Autism and the IEP process
For a person new to IEP’s, the process can be stressful and confusing.
This week I sat down with Matt Solan, a former special education teacher, to help break it all down for us. First, let’s explain your role as the parent on the IEP team. You have an equal say and what is decided and they cannot do the IEP without you in your signature. Team consists of the parents or caregivers, the teacher or representative from the special education department, a representative from the school and any therapist your child sees in school. You may also invite anyone you feel would be beneficial.
Now, let's discuss the best ways to prepare for the IEP meeting.
I always ask for copy of evaluations before the meeting, so I can see where my kid is academically. It is also a good idea to ask them for a list of their objectives, so you can see where the school sits. Then, you make a list of all the questions and concerns you have. Another great idea is to bring a picture of your child to the meeting, so you can keep the meeting focused on your child.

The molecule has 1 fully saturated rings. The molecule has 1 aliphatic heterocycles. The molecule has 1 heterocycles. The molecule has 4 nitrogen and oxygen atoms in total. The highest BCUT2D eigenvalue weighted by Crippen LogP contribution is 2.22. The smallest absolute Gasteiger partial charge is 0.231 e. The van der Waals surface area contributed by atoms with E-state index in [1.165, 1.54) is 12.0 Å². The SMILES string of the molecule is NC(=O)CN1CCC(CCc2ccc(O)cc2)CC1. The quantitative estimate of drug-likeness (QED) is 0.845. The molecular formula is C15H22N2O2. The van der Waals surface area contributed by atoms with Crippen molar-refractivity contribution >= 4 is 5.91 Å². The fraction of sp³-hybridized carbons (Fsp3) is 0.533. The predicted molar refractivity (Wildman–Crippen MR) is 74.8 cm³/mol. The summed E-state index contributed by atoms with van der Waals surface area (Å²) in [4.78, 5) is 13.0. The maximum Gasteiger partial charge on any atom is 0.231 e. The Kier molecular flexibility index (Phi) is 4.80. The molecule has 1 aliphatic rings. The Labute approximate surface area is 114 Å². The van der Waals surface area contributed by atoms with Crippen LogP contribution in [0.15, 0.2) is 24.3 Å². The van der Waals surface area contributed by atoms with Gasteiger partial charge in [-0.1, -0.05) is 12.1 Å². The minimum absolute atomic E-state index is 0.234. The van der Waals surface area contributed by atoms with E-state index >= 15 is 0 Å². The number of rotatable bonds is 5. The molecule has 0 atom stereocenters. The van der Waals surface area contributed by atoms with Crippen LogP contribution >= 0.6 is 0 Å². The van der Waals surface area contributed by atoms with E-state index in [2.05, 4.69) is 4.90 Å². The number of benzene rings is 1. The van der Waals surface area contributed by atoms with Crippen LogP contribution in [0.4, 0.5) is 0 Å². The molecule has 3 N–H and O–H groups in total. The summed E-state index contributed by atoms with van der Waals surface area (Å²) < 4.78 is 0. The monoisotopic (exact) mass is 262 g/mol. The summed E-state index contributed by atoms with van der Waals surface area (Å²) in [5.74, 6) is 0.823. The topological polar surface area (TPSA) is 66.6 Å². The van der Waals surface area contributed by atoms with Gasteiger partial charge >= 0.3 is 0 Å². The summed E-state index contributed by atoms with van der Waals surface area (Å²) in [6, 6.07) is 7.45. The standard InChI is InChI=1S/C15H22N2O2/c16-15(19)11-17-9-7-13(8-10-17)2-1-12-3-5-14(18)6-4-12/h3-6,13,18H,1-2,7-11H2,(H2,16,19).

I know the process can be confusing, so do not feel pressured to sign anything you do not agree with. If you do not agree, work with the team to find a plan you all agree to. Remember, the goals should be realistic and have value to your child. Also, there must be a way to measure these goals, so that you can measure progress.
Then we get to incorporating sensory related accommodations into the IEP. Every child has different sensory challenges and the goal as an IEP team is to figure out exactly what that child sensory challenges are and then trying to find the accommodations that would work best for that particular child.
Lastly, we are want everyone to remember this helpful acronym, SMART.
It stands for specific, measurable, attainable, relevant and time-based. If you follow these driving right lines, you should be able to create a strong helpful IEP.